Apple reported better-than-expected profits Thursday amid continued robust consumer demand, but warned that the China Covid-19 lockdown and ongoing supply chain woes would dent June quarter results by $4 to $8 billion.
The iPhone maker enjoyed another solid performance for the period ending March 26, registering record revenues for the quarter. But executives said the difficulties of the pandemic have returned with a vengeance since the reporting period ended.
"Supply constraints caused by Covid-related disruptions and industry-wide silicon shortages are impacting our ability to meet customer demand for our products," Chief Financial Officer Luca Maestri said on a conference call with analysts.
"We expect these constraints to be in the range of $4 to $8 billion, which is substantially larger than what we experienced during the March quarter."
The impact will depend on the speed of the ramp-up of production in the Shanghai area, where factories have recently begun to reopen after a Covid-19 lockdown, said chief executive Tim Cook, who said Apple was not "immune" to the inflation challenges roiling the economy.
Maestri declined to offer an overall revenue forecast for the June quarter. Executives also avoided giving an outlook on semiconductor supplies.
In the March quarter, the technology giant reported earnings of $25 billion, up 5.8 percent from the year-ago period as revenues rose nine percent to $97.3 billion.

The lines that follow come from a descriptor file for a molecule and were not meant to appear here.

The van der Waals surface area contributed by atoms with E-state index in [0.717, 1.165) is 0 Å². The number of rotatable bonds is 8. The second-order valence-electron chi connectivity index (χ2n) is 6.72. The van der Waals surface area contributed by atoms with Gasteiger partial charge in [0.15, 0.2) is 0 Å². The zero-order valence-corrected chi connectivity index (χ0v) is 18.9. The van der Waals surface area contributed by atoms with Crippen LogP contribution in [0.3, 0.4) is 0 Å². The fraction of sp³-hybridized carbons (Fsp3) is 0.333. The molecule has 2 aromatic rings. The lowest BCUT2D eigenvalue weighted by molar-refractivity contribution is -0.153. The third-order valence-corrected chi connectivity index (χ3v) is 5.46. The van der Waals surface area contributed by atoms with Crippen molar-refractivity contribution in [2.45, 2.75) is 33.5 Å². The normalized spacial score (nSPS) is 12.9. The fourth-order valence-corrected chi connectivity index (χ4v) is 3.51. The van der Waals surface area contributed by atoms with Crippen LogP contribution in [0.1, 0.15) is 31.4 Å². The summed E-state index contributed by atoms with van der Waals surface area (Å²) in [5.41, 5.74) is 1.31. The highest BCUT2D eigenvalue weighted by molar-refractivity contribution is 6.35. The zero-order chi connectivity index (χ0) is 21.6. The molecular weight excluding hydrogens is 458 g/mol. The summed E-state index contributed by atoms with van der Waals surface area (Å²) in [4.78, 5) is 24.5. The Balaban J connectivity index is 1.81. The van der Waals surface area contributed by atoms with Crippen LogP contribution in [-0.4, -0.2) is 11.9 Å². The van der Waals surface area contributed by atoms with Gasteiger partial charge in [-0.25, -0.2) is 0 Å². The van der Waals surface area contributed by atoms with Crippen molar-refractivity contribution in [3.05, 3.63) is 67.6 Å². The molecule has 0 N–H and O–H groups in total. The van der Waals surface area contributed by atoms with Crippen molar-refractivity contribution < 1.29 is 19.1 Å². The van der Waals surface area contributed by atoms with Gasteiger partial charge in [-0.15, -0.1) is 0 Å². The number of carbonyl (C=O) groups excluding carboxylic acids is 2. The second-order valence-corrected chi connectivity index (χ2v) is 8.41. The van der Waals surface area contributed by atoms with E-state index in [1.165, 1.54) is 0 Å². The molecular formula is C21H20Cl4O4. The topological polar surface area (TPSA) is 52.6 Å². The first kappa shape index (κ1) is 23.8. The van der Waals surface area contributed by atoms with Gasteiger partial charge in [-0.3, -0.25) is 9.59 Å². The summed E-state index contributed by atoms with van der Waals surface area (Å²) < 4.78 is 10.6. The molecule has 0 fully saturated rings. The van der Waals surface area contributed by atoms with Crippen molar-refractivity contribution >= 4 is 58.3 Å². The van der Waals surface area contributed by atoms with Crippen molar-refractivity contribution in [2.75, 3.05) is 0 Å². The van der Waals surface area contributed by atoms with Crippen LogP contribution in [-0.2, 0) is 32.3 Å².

The results looked good following stumbles by some Big Tech peers as growth from the stay-at-home demand amid the pandemic slows and companies confront rising operating and labor costs.
The company scored revenue increases in most of its categories, including iPhone and Services. But sales fell for the iPad, with Maestri pointing to supply chain constraints during a conference call with analysts.
The strongest growth by region was the Americas, with the company also reporting moderate revenue increases in Europe and Greater China. Revenues fell in Japan and other Asian markets.
Apple said it authorized $90 billion in additional share repurchases.
Shares initially rose following the report, but dropped 2.5 percent to $159.55 in after-hours trading. Shares had risen 4.5 percent during Thursday's session ahead of earnings.
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